When I was recently leading a class on Dave Ramsey’s Financial Peace University, one of my participants was working on her family’s budget. She was proud that she had figured out each category and was ready to stick with that budget.

However, she had forgotten about some of her online shopping for the month, and suddenly a large amount was taken out of her account by Klarna, ruining her carefully planned budget.

If you go to nearly any online storefront now and make a purchase, you’ll probably see names like Klarna, Afterpay or Affirm. These services offer the option to “buy now, pay later” or pay in smaller installments over time, which certainly can seem convenient at that moment. It even feels like it takes the sting out of a large purchase.

But shoppers can quickly get into trouble with the popular BNPL (buy now, pay later) payment method. All of these “small payments” add up.

Buy Now Pay Later Graphic

Convenience Encourages Impulse Buying

Not surprisingly, studies have shown that buying with installments likely encourages increased spending and impulsive purchases. A March 2021 survey from Ascent found that 16 percent of BNPL users reported making five or more purchases with BNPL in an average month.

If you know you can spread out the payments, it’s easier to press the purchase button.

“The convenience of deferred payments can encourage impulse purchases that might not be necessary or affordable,” says Karyssa Pedersen, branch manager at INB Wabash.

The problem? That can lead to consumer debt that can even become hard to handle.

“These services can make it easy to overspend, leading to unmanageable debt,” Karyssa says. “Many times, these programs also have complex terms and conditions, making it difficult to fully understand the financial commitment. Understanding these risks can help consumers make more informed financial decisions.” 

Buy Now, Pay Later is Still Debt

Consumer debt is a major problem that doesn’t appear to be going away anytime soon. In the first quarter of 2024, total household debt reached $17.69 trillion, according to the latest Quarterly Report on Household Debt and Credit. And $1.12 trillion of that is credit card debt.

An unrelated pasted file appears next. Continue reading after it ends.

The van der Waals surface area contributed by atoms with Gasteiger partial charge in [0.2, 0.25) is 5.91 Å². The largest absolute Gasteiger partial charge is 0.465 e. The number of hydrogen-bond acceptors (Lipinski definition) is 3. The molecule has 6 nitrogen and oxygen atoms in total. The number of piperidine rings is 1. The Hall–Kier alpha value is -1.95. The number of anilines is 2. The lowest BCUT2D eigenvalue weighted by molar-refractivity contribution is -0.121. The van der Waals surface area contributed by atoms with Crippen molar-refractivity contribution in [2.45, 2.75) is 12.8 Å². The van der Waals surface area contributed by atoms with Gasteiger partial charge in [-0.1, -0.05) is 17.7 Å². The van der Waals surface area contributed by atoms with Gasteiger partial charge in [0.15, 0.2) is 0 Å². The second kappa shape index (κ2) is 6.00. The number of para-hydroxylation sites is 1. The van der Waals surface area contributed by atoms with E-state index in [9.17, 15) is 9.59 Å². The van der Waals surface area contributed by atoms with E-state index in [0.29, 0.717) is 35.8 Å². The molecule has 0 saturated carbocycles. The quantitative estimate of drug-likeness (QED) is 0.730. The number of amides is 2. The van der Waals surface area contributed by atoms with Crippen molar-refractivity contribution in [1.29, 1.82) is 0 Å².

Depending on the lender, there may be additional costs involved with penalties.

“Missed payments often incur late fees and high interest rates, which can accumulate quickly. And late or missed payments can negatively impact credit scores,” Karyssa shares.

In fact, INB mortgage lender Bill Townsend says he has worked with several clients who have defaulted on these lending programs, and it shows up on their credit reports after being turned over to a collections agency.

If you neglect the “pay later” portion of “buy now, pay later,” this not only affects your immediate credit score, it may also affect your ability to get a mortgage or car loan or, at the very least, negatively affect your loan terms.

“I would stay away from these types of options as it’s just a glorified credit card,” Bill advises. “If you cannot buy it and pay it right then and there, it’s better to save your money and pay for it when you can afford it.”

Delayed gratification may be less fun in the moment, but in the long run, it’s a less stressful way to live – and much better for your financial future!